Sandiganbayan rules: No case vs. town mayor in halting work of water supplier with no permit

Published March 1, 2021, 11:01 AM

by Czarina Nicole Ong Ki

The Sandiganbayan has acquitted Mayor Tomas Bongalonta Jr. of Pili, Camarines Sur and two other co-accused of their criminal charges which arose from the stoppage of work by the town’s water concessionaire in 2011.


 Also acquitted in a decision written by Associate Justice Kevin Narce B. Vivero were Edilberto V. Bongon, head of Pili Public Safety and Emergency Management Office (PIPSEMO), and Police Cpl. Joel B. Berja.

They were charged with violation of Section 8 (c) in relation to Section 11 of Republic Act No. 8041, the National Water Crisis Act of 1995, and Article 286 of the Revised Penal Code on grave coercion.

The criminal complaint filed against them stated that they and 16 unidentified persons forcibly prevented the urgent repair and installation of water pipelines by the workers of the Metropolitan Naga Water District (MNWD), the town’s water supplier.

MNWD complained that while it has a legal easement for the flow of water from its own source, Bongalonta and his co-accused carted away equipment and tools worth P358,830.

In his defense, Bongalonta said that he merely carried out his lawful duty when he ordered the temporary cessation of the excavation works and pipe-laying activities of the MNWD because there was no proper coordination with the local government unit, and the MNWD did not secure a building permit from the local building official.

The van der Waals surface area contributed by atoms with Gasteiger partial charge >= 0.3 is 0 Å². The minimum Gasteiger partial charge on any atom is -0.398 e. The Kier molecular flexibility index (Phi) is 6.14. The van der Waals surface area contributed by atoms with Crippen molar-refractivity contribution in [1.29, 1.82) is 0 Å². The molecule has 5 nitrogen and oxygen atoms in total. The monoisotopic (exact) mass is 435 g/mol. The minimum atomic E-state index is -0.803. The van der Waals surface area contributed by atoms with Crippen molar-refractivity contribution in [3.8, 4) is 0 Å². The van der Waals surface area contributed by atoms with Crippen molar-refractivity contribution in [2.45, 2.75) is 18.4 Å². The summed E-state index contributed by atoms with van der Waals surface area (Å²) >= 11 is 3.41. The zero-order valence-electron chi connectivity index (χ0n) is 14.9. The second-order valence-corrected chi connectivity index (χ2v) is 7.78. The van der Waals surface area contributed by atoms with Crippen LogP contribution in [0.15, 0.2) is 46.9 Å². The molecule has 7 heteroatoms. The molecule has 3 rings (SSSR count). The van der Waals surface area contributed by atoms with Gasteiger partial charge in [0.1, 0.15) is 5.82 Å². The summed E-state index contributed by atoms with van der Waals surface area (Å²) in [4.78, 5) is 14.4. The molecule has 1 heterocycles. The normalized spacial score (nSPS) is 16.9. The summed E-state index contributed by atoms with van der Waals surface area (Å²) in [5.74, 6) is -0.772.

In acquitting the mayor and his co-accused, the Sandiganbayan said their acts were justified because the mayor acted within his legal authority.

The anti-graft court noted that Bongalonta even gave the MNWD several opportunities to submit the requested detailed engineering plans and specifications of the rehabilitation and pipe-laying project.

But, the court said, MNWD insisted that the layout plan it submitted was already sufficient and immediately proceeded to undertake the project without securing the permit from the local government.

At the same time, the court said Bongalonta’s implementation of a cease-and-desist order was not excessive since there was no aggression or hostility from either party during the March 1, 2011 incident.

“The prosecution likewise failed to ascribe any malice, bad faith, or ill motive on the part of accused Mayor Bongalonta in issuing the directive,” the decision stated.

Associate Justices Sarah Jane T. Fernandez and Karl B. Miranda concurred in the decision.